I got involved in the JA program through my school in South Africa. I was in grade 11 at the time.
During the course of the program I had many moments that I cherished and imprinted on my heart. My first highlight was being the GM/CEO of the company, CORE VORTEX. It was quite the experience having to manage a group of 44 girls while ensuring that the agenda of each meeting was reached. It was a challenging privilege that I truly enjoyed. The opportunity to compete in the local Company of the Year (COY) competition was a surreal experience. It was great interacting with teams from different provinces and observing how their entrepreneurial spirit caused them to produce phenomenal products and services that could play a role in our economy.
The highlight for me was going to Zimbabwe for the regional COY competition. The day I found out, I couldn’t fathom that we would be representing South Africa competing to be crowned the Africa COY. That week [of the competition] was a complete emotional roller coaster from the Dragon’s Den presentations, to the scrutinising interviews, to the display booth/market. We were all aiming to win the ultimate prize. I would never take away that week because it introduced me to myself and winning the best CEO award was a humbling blessing. It wouldn’t have been possible if I wasn’t blessed with such an enthusiastic group of girls who shared a common vision and worked earnestly to make it a reality.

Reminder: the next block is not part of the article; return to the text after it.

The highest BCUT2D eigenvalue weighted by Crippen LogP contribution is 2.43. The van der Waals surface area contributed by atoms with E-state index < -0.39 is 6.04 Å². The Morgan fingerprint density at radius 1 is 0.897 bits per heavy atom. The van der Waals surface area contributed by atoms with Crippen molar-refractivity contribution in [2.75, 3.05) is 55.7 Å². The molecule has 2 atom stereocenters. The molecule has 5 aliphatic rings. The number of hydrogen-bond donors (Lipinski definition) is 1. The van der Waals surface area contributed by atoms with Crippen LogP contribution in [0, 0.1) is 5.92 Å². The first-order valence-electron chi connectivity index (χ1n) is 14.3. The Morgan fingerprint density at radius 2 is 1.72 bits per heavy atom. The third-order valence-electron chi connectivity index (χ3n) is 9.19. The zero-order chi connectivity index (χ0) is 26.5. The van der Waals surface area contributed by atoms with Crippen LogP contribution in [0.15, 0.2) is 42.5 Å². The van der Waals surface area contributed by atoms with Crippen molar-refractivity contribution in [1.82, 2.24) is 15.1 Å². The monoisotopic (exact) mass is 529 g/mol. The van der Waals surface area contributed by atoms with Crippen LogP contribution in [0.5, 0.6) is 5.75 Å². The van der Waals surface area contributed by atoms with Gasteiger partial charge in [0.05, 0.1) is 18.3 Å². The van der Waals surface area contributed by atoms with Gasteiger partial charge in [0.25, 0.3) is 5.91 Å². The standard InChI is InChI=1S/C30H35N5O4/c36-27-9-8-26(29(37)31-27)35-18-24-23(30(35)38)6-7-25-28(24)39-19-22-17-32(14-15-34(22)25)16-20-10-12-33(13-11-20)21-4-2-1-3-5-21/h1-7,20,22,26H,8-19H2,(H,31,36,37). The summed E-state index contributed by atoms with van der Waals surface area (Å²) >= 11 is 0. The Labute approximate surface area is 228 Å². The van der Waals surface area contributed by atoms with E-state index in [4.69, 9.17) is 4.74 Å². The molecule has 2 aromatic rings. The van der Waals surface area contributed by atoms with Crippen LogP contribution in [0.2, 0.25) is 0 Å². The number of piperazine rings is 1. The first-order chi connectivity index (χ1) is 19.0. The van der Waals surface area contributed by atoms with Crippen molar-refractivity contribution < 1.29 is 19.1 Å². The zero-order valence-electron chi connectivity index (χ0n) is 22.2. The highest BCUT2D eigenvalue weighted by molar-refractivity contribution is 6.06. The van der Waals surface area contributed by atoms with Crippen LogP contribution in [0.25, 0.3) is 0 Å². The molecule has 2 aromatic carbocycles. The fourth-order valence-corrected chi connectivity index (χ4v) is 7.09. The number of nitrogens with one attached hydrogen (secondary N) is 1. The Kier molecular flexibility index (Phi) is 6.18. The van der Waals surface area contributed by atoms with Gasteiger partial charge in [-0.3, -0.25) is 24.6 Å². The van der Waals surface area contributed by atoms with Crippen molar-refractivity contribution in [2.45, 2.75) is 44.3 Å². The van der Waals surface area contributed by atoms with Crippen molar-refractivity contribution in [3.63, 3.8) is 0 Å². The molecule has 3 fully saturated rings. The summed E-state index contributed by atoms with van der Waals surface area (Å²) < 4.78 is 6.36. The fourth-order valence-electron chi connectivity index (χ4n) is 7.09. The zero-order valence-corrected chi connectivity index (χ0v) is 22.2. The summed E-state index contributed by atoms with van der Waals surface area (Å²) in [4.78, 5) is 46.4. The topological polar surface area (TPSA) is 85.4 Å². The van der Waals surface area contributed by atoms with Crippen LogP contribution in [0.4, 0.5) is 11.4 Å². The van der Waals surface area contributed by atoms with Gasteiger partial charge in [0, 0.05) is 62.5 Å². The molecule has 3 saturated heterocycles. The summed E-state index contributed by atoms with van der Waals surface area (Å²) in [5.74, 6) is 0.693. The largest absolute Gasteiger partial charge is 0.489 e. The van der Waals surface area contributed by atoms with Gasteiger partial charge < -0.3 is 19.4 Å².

Being part of the JA program has taught me many things. The most important thing is to never give up because there will always be obstacles along the way that will test your resilience and there will be moments were you feel stagnant in your progress. It took me quite a number of mishaps to realise that as cliché as it may seem ‘Rome wasn’t built in a day.’ I learnt that mistakes allow you to go at it again in a different angle with wiser comprehension and allowing your inner voice to direct your path. The second most important thing I learnt is that there is no ‘I’ in team. Being responsible for the progress of the company taught me that although reaching the financial targets was important, building your colleagues to feel a part of the bigger picture was more essential. I decided to invest in the strengths of my colleagues to allow them to be a part of a managerial system that they were most passionate about whether it be marketing or safety and hygiene. Susan Vobejda once said being a leader is not about you; it’s about the people who are on your team and how you can help them be successful. I took it upon myself to ensure that by the end of the program every individual within the company took more than just a salary but a renewed self-motivating spirit and belief that they can do anything.
I am motivated by seeing others succeed in their profession. My role model is the late Myles Munroe because of how he lived his life; his sermons on success and finding one’s purpose which inspire me to discover my vision through God’s eyes.
My advice to the youth is to always follow your heart and never let the world determine how far you can go and how much of an impact you can make because your success is determined by the depth of your vision and the level of your passion.